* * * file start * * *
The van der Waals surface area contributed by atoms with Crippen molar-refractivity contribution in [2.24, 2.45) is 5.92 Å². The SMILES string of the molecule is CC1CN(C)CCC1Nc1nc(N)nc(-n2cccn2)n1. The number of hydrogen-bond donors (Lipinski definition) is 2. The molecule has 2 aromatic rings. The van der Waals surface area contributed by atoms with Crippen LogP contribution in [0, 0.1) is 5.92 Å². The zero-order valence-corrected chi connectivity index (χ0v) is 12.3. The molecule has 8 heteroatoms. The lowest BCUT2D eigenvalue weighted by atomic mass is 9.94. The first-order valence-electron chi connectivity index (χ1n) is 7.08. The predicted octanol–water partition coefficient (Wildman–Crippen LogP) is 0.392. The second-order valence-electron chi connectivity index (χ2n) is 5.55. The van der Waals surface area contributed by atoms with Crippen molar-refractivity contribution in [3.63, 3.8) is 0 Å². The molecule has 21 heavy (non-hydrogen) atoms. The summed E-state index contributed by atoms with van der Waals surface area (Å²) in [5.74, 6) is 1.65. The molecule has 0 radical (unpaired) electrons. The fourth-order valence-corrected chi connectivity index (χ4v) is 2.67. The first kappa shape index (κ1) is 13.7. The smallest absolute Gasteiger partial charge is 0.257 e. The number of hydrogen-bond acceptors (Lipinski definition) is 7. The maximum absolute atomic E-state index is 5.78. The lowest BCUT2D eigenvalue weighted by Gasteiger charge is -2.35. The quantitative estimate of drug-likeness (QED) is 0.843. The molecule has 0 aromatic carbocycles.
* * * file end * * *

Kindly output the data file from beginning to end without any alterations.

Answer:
The van der Waals surface area contributed by atoms with Crippen molar-refractivity contribution in [2.24, 2.45) is 5.92 Å². The SMILES string of the molecule is CC1CN(C)CCC1Nc1nc(N)nc(-n2cccn2)n1. The number of hydrogen-bond donors (Lipinski definition) is 2. The molecule has 2 aromatic rings. The van der Waals surface area contributed by atoms with Crippen LogP contribution in [0, 0.1) is 5.92 Å². The zero-order valence-corrected chi connectivity index (χ0v) is 12.3. The molecule has 8 heteroatoms. The lowest BCUT2D eigenvalue weighted by atomic mass is 9.94. The first-order valence-electron chi connectivity index (χ1n) is 7.08. The predicted octanol–water partition coefficient (Wildman–Crippen LogP) is 0.392. The second-order valence-electron chi connectivity index (χ2n) is 5.55. The van der Waals surface area contributed by atoms with Crippen molar-refractivity contribution in [3.63, 3.8) is 0 Å². The molecule has 21 heavy (non-hydrogen) atoms. The summed E-state index contributed by atoms with van der Waals surface area (Å²) in [5.74, 6) is 1.65. The molecule has 0 radical (unpaired) electrons. The fourth-order valence-corrected chi connectivity index (χ4v) is 2.67. The first kappa shape index (κ1) is 13.7. The smallest absolute Gasteiger partial charge is 0.257 e. The number of hydrogen-bond acceptors (Lipinski definition) is 7. The maximum absolute atomic E-state index is 5.78. The lowest BCUT2D eigenvalue weighted by Gasteiger charge is -2.35. The quantitative estimate of drug-likeness (QED) is 0.843. The molecule has 0 aromatic carbocycles.